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QCGN Calls on Federal Parties and Candidates to Support the Language Rights of English-speaking Quebecers

MONTREAL, August 16, 2021 – With Canadians scheduled to go to the polls September 20, the Quebec Community Groups Network calls on all federal parties and candidates to commit to support the language rights of English-speaking Quebecers.

“We are opposed to the Government of Quebec’s pre-emptive use of the notwithstanding clause to suspend the fundamental freedoms, legal, and equality rights of its citizens under Bill 96, An Act respecting French, the official and common language of Québec,” commented QCGN President Marlene Jennings. “The Government of Quebec is proposing to create what we are calling a Charter-free zone that would make the National Assembly – not the courts – the arbiter of the balance between collective and individual rights and freedoms.”

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Des Anglo-Québécois inquiets face à la modernisation de la loi sur les langues officielles et au projet de loi 96

“It is no longer a question of modernizing the Official Languages ​​Act. We have returned to the negotiation of the partnership between French and English in Canada,” QCGN President Marlene Jennings says of Bill 96 before the Senate Committee of Official Languages.

Jennings comments that the Trudeau government is proposing to “territorialize language rights by crushing the vision of linguistic duality in our country.”

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You can sign up for a free webinar series to learn about your language rights in Quebec

If you’re a new or long-time Quebec resident and have ever wondered what exactly is the deal with your language rights in this province, a free webinar series hosted by the Quebec Community Groups Network (QCGN) might just be the thing for you.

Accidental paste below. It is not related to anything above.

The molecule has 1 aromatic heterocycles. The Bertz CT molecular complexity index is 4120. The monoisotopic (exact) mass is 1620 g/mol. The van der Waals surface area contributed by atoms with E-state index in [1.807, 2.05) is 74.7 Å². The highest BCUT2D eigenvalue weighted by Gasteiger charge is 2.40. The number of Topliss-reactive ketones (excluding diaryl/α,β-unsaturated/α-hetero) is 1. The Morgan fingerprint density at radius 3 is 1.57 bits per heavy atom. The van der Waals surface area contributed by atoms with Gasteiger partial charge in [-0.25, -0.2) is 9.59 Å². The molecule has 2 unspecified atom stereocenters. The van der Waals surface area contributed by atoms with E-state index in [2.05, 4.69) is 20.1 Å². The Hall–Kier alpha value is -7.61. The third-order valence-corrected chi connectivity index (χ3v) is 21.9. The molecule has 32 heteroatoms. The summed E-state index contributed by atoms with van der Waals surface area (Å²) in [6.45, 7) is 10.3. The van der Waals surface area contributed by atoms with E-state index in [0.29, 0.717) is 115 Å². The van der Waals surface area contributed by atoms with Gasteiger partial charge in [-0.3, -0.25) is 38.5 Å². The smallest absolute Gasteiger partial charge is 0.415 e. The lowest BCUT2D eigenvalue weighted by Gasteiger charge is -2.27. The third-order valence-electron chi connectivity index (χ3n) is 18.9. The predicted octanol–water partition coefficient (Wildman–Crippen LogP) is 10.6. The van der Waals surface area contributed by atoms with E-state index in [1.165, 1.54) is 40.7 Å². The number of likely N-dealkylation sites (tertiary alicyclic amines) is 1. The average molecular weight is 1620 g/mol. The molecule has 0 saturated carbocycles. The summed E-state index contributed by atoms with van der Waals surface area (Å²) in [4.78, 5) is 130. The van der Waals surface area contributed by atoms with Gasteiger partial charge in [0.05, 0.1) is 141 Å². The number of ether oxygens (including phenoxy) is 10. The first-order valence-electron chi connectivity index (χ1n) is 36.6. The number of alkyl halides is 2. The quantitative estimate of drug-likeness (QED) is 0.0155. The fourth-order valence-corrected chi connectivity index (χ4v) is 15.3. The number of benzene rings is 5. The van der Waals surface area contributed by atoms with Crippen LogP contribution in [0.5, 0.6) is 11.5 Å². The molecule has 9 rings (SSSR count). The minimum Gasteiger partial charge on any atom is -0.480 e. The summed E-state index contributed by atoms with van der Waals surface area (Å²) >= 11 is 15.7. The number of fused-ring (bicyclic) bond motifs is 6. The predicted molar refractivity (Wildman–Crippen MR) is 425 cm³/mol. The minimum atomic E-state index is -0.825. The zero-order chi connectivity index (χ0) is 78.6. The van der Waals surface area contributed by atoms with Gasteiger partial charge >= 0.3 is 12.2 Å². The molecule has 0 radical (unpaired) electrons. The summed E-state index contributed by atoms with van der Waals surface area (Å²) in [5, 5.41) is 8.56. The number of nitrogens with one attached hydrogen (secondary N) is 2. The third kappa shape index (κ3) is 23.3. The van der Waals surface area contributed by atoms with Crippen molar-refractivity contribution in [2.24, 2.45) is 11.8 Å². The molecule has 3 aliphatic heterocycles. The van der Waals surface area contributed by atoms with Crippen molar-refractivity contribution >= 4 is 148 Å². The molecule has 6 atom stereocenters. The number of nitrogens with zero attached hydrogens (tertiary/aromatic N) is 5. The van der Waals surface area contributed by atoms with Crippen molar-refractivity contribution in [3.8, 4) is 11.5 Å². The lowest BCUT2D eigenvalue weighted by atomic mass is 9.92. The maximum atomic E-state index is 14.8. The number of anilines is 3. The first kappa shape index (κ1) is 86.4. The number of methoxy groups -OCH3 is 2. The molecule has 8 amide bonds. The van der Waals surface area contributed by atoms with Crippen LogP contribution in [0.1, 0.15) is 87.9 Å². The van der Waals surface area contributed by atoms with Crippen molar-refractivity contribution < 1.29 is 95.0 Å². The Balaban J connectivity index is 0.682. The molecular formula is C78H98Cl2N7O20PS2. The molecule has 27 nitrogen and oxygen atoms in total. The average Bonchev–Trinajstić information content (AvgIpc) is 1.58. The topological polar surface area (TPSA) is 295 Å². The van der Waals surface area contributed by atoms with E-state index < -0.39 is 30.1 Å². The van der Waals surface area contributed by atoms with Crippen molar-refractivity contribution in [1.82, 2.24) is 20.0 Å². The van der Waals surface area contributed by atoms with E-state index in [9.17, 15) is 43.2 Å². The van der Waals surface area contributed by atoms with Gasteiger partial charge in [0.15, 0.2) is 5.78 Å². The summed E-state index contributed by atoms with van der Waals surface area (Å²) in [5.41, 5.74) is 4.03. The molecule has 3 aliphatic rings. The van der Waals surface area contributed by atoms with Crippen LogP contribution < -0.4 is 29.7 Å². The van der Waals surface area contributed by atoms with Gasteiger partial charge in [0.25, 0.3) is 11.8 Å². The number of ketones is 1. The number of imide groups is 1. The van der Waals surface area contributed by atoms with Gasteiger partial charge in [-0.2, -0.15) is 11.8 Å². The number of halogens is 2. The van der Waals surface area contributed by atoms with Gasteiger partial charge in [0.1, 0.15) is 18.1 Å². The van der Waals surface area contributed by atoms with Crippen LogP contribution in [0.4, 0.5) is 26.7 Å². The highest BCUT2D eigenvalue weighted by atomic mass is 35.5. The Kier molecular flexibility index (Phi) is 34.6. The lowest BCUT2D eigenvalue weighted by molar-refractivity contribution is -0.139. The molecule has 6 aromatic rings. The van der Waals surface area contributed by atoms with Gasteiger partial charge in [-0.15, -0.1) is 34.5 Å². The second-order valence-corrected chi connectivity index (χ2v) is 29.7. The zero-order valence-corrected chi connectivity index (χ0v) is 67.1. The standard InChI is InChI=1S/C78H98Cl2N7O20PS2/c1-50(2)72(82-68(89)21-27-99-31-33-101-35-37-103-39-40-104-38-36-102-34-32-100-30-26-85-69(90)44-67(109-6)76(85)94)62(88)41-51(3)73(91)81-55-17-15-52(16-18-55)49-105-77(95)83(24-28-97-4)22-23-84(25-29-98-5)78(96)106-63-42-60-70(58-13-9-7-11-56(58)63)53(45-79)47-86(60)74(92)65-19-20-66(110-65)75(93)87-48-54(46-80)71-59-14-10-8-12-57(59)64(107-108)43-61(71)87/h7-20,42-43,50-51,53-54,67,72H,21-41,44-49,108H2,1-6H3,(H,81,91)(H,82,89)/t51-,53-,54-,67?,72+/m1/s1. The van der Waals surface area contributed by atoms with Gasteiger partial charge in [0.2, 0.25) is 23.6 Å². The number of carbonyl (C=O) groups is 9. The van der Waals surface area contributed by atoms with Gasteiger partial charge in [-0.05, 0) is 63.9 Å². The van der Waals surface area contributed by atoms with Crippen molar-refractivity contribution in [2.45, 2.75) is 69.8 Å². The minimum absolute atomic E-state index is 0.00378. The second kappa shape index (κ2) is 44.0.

Starting on Thursday, March 11, the first webinar in the series, “Language Rights and the English-speaking Community of Quebec,” will feature guest speaker Marion Sandilands, a lawyer who, according to the event description, participated in a “landmark” case involving minority language education rights.

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FEDERALLY REGULATED BUSINESSES AND THE NEW OFFICIAL LANGUAGES LANDSCAPE

In Quebec, language rights are provided to most workers under the Charter of the French Language. This differs for people who are employed by a federal institution, a Canadian Crown Corporation, or Air Canada. Their language rights are defined under the Official Languages Act (OLA).

However, the language rights of about 135,000 employees at an estimated 1,760 federally regulated private businesses in Quebec are not currently subject either the OLA or the Quebec Charter. This represents about 4.4 per cent of the province’s workforce.

So there is a ‘mischief’ in the law.

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Anglos must ensure their rights are respected

Fighting for the survival of its institutions is of key importance for the vitality of English-speaking Quebec, QCGN Director General Sylvia Martin-Laforge said in an interview with CTV Montreal. Alliance Quebec founder Eric Maldoff said English-speaking Quebecers suffer from “benign neglect” on the part of government. Maldoff, Martin-Laforge and Official Languages Commissioner Graham Fraser contend Anglophones must get involved and fight for their rights. They also said the Quebec government needs to create a structure to look out for the interests of its minority language community.